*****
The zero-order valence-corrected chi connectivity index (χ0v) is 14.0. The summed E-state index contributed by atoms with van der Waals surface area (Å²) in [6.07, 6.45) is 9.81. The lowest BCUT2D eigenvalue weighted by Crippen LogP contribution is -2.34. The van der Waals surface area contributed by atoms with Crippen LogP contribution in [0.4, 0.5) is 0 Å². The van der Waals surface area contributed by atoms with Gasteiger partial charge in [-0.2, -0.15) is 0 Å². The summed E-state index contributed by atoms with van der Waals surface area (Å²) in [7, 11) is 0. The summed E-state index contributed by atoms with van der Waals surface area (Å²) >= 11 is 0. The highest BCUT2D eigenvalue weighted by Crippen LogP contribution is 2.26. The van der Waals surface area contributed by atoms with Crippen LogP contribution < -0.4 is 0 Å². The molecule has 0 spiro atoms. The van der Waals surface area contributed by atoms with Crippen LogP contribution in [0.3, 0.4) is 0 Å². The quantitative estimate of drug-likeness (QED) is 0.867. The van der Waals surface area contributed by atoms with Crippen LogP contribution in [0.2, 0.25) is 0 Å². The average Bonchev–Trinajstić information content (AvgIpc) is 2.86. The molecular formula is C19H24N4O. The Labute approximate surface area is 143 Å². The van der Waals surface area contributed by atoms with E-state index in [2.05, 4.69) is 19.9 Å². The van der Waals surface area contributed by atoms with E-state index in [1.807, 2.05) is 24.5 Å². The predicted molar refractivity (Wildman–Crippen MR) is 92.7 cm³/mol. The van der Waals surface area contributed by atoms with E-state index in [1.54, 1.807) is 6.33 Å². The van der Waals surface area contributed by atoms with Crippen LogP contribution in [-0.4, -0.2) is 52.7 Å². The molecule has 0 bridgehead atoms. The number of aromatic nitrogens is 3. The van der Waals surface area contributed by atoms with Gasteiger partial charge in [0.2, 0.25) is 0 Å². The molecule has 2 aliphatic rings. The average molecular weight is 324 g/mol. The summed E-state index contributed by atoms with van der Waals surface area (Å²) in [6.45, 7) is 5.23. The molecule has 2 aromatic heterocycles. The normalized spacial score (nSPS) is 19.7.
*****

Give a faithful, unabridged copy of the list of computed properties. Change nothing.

The zero-order valence-corrected chi connectivity index (χ0v) is 14.0. The summed E-state index contributed by atoms with van der Waals surface area (Å²) in [6.07, 6.45) is 9.81. The lowest BCUT2D eigenvalue weighted by Crippen LogP contribution is -2.34. The van der Waals surface area contributed by atoms with Crippen LogP contribution in [0.4, 0.5) is 0 Å². The van der Waals surface area contributed by atoms with Gasteiger partial charge in [-0.2, -0.15) is 0 Å². The summed E-state index contributed by atoms with van der Waals surface area (Å²) in [7, 11) is 0. The summed E-state index contributed by atoms with van der Waals surface area (Å²) >= 11 is 0. The highest BCUT2D eigenvalue weighted by Crippen LogP contribution is 2.26. The van der Waals surface area contributed by atoms with Crippen LogP contribution < -0.4 is 0 Å². The molecule has 0 spiro atoms. The van der Waals surface area contributed by atoms with Crippen LogP contribution in [0.3, 0.4) is 0 Å². The quantitative estimate of drug-likeness (QED) is 0.867. The van der Waals surface area contributed by atoms with Crippen LogP contribution in [0.2, 0.25) is 0 Å². The average Bonchev–Trinajstić information content (AvgIpc) is 2.86. The molecular formula is C19H24N4O. The Labute approximate surface area is 143 Å². The van der Waals surface area contributed by atoms with E-state index in [2.05, 4.69) is 19.9 Å². The van der Waals surface area contributed by atoms with E-state index in [1.807, 2.05) is 24.5 Å². The predicted molar refractivity (Wildman–Crippen MR) is 92.7 cm³/mol. The van der Waals surface area contributed by atoms with E-state index in [1.54, 1.807) is 6.33 Å². The van der Waals surface area contributed by atoms with Crippen LogP contribution in [-0.4, -0.2) is 52.7 Å². The molecule has 0 bridgehead atoms. The number of aromatic nitrogens is 3. The van der Waals surface area contributed by atoms with Gasteiger partial charge in [0.2, 0.25) is 0 Å². The molecule has 2 aliphatic rings. The average molecular weight is 324 g/mol. The summed E-state index contributed by atoms with van der Waals surface area (Å²) in [6.45, 7) is 5.23. The molecule has 2 aromatic heterocycles. The normalized spacial score (nSPS) is 19.7.